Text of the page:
Budget: Enterprise & Self-employed
Self-employed pay price but MTD delayed
Self-employed workers will pay more national insurance in a move to bridge the differential with the employed.
There is also a delay to the introduction of quarterly digital returns.
Class Two NI contributions will be scrapped next year and Mr Hammond said Class 4 contributions will rise by 1%, and by a further 1% in 2019.
Combined, the effect of this change will cost each self-employed person 60p per week and raise £145m “for public services.”
But the move was condemned for deterring individuals setting up in business and for failing to acknowledge the risks taken by those working for themselves.
Andy Willox, the FSB’s Scottish policy convenor, said: “Today the Chancellor chose to put extra pressure on hundreds of thousands of Scottish self-employed people.
“Increasing the tax burden on plumbers, cleaners and musicians, while decreasing corporation tax isn’t the right move. Many people who work for themselves have relatively modest incomes and don’t get paid holidays and sick pay like employees.”
Lucy-Rose Walker, chief executive of the incubator Entrepreneurial Spark, said: “Increasing National Insurance rates for the self-employed could be a further step by the Government to penalise those who are taking risks and starting a business, often giving up their regular pay cheques to take a chance at creating something great.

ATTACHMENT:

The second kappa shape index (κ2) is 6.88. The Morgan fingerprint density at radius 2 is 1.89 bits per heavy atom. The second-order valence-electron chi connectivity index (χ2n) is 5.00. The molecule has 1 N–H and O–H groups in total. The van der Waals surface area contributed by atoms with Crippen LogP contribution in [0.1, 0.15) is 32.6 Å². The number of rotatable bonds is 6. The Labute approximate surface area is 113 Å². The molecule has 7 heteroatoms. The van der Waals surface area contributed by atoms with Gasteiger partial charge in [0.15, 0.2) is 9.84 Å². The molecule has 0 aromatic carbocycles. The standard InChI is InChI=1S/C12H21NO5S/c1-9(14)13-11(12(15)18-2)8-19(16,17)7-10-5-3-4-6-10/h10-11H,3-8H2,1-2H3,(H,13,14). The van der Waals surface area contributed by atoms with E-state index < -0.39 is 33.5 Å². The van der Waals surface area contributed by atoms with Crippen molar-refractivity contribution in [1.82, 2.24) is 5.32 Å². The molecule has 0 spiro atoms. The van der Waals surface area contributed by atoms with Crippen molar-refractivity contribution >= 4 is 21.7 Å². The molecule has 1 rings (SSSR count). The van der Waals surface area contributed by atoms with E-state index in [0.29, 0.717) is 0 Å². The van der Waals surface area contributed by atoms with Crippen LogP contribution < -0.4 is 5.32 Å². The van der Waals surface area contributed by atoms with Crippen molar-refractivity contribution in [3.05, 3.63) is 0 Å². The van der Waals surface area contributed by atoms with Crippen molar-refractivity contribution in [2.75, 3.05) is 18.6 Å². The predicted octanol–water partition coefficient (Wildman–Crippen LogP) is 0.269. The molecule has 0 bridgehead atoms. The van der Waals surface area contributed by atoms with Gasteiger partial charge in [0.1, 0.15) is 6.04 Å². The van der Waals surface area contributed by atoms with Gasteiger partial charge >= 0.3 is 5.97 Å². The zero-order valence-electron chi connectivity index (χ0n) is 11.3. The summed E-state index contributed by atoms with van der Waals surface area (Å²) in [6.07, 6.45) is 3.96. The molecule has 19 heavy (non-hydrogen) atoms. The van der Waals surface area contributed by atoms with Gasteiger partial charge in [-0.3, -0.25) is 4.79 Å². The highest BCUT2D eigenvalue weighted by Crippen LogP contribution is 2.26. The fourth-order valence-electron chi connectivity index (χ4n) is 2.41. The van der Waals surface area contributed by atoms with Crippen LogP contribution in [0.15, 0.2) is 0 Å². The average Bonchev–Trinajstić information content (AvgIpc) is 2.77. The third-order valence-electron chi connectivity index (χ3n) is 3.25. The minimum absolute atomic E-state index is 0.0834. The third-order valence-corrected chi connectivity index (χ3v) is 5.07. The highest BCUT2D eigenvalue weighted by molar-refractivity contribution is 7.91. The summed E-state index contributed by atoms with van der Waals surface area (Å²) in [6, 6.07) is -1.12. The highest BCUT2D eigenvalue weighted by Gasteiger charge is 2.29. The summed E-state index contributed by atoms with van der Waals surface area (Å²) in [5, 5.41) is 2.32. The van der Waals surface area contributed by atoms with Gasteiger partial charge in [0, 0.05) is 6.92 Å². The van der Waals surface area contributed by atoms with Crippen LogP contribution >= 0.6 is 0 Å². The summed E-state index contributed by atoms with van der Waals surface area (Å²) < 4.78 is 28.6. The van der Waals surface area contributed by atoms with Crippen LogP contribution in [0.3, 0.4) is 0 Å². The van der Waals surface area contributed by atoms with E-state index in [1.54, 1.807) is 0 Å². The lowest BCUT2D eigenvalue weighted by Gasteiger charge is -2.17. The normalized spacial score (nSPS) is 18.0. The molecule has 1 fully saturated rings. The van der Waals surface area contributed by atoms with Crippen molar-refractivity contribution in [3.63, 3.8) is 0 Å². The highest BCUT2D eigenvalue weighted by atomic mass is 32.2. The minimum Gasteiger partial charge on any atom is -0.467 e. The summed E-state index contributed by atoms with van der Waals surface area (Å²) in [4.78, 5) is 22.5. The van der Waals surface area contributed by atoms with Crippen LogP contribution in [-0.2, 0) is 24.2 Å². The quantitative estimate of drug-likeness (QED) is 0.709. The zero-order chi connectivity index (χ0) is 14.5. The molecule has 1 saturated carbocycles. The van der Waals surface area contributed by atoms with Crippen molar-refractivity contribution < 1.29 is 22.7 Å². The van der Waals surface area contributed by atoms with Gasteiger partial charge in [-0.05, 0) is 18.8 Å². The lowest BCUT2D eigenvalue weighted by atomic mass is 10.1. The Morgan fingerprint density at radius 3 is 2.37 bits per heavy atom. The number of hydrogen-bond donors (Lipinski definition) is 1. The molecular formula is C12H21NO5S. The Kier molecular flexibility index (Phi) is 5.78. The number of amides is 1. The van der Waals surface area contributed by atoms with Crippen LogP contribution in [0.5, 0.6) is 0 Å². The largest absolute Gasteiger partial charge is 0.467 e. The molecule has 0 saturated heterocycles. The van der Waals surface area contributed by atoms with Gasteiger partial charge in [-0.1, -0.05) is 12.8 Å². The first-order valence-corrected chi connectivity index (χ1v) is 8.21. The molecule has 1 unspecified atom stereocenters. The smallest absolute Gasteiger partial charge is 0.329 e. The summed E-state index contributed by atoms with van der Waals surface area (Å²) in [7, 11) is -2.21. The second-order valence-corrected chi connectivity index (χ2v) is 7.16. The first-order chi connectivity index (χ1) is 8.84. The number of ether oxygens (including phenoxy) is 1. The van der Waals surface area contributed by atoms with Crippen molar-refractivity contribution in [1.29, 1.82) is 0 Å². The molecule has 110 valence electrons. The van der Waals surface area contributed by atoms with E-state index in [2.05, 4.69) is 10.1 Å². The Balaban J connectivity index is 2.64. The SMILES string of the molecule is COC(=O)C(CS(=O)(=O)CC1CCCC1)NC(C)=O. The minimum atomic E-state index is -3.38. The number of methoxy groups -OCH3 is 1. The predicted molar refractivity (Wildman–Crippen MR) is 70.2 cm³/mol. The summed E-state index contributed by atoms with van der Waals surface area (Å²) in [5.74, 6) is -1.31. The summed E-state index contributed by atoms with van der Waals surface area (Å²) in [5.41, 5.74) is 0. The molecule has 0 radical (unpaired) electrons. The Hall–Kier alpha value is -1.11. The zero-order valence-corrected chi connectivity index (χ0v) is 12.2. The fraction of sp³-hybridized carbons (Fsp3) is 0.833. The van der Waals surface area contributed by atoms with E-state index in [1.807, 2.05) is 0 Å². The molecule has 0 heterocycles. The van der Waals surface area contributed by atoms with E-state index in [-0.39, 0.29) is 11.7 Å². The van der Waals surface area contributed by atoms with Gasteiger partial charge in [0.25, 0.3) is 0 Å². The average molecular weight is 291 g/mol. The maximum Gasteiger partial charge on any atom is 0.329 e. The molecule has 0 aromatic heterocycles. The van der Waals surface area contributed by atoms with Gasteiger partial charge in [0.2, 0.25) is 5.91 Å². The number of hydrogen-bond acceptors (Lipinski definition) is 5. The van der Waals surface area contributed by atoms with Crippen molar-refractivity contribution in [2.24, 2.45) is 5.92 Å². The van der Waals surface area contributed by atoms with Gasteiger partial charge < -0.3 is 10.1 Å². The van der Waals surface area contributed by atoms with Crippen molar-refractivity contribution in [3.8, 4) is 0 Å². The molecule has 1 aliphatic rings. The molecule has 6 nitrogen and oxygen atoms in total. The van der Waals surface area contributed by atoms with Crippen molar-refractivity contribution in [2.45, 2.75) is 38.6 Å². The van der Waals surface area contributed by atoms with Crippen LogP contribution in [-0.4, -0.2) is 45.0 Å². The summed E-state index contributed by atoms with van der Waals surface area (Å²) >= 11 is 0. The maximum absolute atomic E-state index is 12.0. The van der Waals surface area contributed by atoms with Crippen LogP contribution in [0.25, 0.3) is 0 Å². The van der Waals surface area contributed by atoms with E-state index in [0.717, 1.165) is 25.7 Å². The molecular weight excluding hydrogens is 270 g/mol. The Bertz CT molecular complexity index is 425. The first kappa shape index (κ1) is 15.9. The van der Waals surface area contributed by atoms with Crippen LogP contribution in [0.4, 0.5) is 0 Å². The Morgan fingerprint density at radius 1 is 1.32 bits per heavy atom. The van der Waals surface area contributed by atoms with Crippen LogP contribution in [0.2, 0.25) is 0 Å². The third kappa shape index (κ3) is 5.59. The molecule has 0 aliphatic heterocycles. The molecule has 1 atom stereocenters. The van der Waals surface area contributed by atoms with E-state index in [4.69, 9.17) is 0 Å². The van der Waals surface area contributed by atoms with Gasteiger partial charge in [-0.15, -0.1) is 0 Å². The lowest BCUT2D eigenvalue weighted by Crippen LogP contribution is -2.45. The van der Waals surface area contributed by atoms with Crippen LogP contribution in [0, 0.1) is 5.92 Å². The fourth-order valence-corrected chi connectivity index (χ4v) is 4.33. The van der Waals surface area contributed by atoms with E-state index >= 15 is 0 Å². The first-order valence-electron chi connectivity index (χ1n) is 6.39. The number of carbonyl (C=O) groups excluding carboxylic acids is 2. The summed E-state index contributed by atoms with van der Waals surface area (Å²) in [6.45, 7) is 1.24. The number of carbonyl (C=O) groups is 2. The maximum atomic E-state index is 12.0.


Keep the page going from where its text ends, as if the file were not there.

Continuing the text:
“We believe there should be more, not less, support for entrepreneurs who are starting and scaling businesses. Removing the few remaining incentives of being self-employed is counter-intuitive and will lead to fewer enterprises and consequently fewer jobs.”
Chas Roy-Chowdhury, head of tax at the Association of Chartered Certified Accountants (ACCA), said: “While it is great to see that the government has listened to the concerns of the business community with regard to business rates and the upcoming rollout of Making Tax Digital (MTD), ACCA is concerned that an increase in the NIC for the self-employed will be harmful for UK growth and entrepreneurship.”
“Self-employees are subject to a lower national insurance contribution (NIC) because they do not receive the same entitlements and benefits as their employed counterparts – such as holiday and sick leave. Before this tax is raised, the government needs to think carefully about ways to align the level of benefits.
“The government still has time to do this, as the increase will be phased in over two years. I look forward to hearing more about how it intends to address the issue of parental entitlements.